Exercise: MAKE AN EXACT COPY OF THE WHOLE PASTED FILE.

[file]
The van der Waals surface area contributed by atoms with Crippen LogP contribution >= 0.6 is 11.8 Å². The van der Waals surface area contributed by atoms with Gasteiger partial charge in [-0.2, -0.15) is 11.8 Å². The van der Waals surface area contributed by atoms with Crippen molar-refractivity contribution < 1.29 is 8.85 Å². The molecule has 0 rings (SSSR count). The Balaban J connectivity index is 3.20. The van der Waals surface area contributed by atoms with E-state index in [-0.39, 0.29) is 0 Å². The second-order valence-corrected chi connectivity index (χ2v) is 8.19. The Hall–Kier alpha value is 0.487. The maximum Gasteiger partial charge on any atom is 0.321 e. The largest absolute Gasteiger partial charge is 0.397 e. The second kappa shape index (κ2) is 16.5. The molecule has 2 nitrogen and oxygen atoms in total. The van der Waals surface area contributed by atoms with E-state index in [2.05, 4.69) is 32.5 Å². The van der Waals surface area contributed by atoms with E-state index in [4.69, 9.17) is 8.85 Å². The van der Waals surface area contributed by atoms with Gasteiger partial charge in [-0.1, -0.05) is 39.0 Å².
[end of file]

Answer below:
The van der Waals surface area contributed by atoms with Crippen LogP contribution >= 0.6 is 11.8 Å². The van der Waals surface area contributed by atoms with Gasteiger partial charge in [-0.2, -0.15) is 11.8 Å². The van der Waals surface area contributed by atoms with Crippen molar-refractivity contribution < 1.29 is 8.85 Å². The molecule has 0 rings (SSSR count). The Balaban J connectivity index is 3.20. The van der Waals surface area contributed by atoms with E-state index in [-0.39, 0.29) is 0 Å². The second-order valence-corrected chi connectivity index (χ2v) is 8.19. The Hall–Kier alpha value is 0.487. The maximum Gasteiger partial charge on any atom is 0.321 e. The largest absolute Gasteiger partial charge is 0.397 e. The second kappa shape index (κ2) is 16.5. The molecule has 2 nitrogen and oxygen atoms in total. The van der Waals surface area contributed by atoms with E-state index in [2.05, 4.69) is 32.5 Å². The van der Waals surface area contributed by atoms with E-state index in [4.69, 9.17) is 8.85 Å². The van der Waals surface area contributed by atoms with Gasteiger partial charge in [-0.1, -0.05) is 39.0 Å².